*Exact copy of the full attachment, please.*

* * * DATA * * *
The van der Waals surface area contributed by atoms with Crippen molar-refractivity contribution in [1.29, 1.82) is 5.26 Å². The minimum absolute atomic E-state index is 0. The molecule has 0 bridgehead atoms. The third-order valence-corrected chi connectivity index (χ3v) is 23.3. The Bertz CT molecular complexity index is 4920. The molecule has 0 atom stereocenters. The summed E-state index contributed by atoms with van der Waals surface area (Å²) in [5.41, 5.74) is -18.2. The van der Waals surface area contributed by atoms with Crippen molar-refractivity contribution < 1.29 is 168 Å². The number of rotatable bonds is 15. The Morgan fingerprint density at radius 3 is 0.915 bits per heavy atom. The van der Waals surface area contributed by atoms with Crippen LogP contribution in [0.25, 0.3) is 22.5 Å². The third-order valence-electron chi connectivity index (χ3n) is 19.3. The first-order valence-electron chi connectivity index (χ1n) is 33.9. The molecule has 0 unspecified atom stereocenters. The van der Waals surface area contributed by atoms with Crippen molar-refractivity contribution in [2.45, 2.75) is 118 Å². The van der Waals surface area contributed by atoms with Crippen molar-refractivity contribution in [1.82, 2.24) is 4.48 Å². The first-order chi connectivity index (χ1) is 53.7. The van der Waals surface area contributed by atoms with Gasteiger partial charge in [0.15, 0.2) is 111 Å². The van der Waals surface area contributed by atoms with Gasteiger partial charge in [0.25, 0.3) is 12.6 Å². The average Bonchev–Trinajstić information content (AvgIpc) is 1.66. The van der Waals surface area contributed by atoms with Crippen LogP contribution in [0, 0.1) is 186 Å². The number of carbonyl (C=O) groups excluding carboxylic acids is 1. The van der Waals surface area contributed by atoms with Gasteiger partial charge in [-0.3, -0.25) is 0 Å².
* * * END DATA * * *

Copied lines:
The van der Waals surface area contributed by atoms with Crippen molar-refractivity contribution in [1.29, 1.82) is 5.26 Å². The minimum absolute atomic E-state index is 0. The molecule has 0 bridgehead atoms. The third-order valence-corrected chi connectivity index (χ3v) is 23.3. The Bertz CT molecular complexity index is 4920. The molecule has 0 atom stereocenters. The summed E-state index contributed by atoms with van der Waals surface area (Å²) in [5.41, 5.74) is -18.2. The van der Waals surface area contributed by atoms with Crippen molar-refractivity contribution < 1.29 is 168 Å². The number of rotatable bonds is 15. The Morgan fingerprint density at radius 3 is 0.915 bits per heavy atom. The van der Waals surface area contributed by atoms with Crippen LogP contribution in [0.25, 0.3) is 22.5 Å². The third-order valence-electron chi connectivity index (χ3n) is 19.3. The first-order valence-electron chi connectivity index (χ1n) is 33.9. The molecule has 0 unspecified atom stereocenters. The van der Waals surface area contributed by atoms with Crippen molar-refractivity contribution in [2.45, 2.75) is 118 Å². The van der Waals surface area contributed by atoms with Crippen molar-refractivity contribution in [1.82, 2.24) is 4.48 Å². The first-order chi connectivity index (χ1) is 53.7. The van der Waals surface area contributed by atoms with Gasteiger partial charge in [0.15, 0.2) is 111 Å². The van der Waals surface area contributed by atoms with Gasteiger partial charge in [0.25, 0.3) is 12.6 Å². The average Bonchev–Trinajstić information content (AvgIpc) is 1.66. The van der Waals surface area contributed by atoms with Crippen LogP contribution in [0, 0.1) is 186 Å². The number of carbonyl (C=O) groups excluding carboxylic acids is 1. The van der Waals surface area contributed by atoms with Gasteiger partial charge in [-0.3, -0.25) is 0 Å².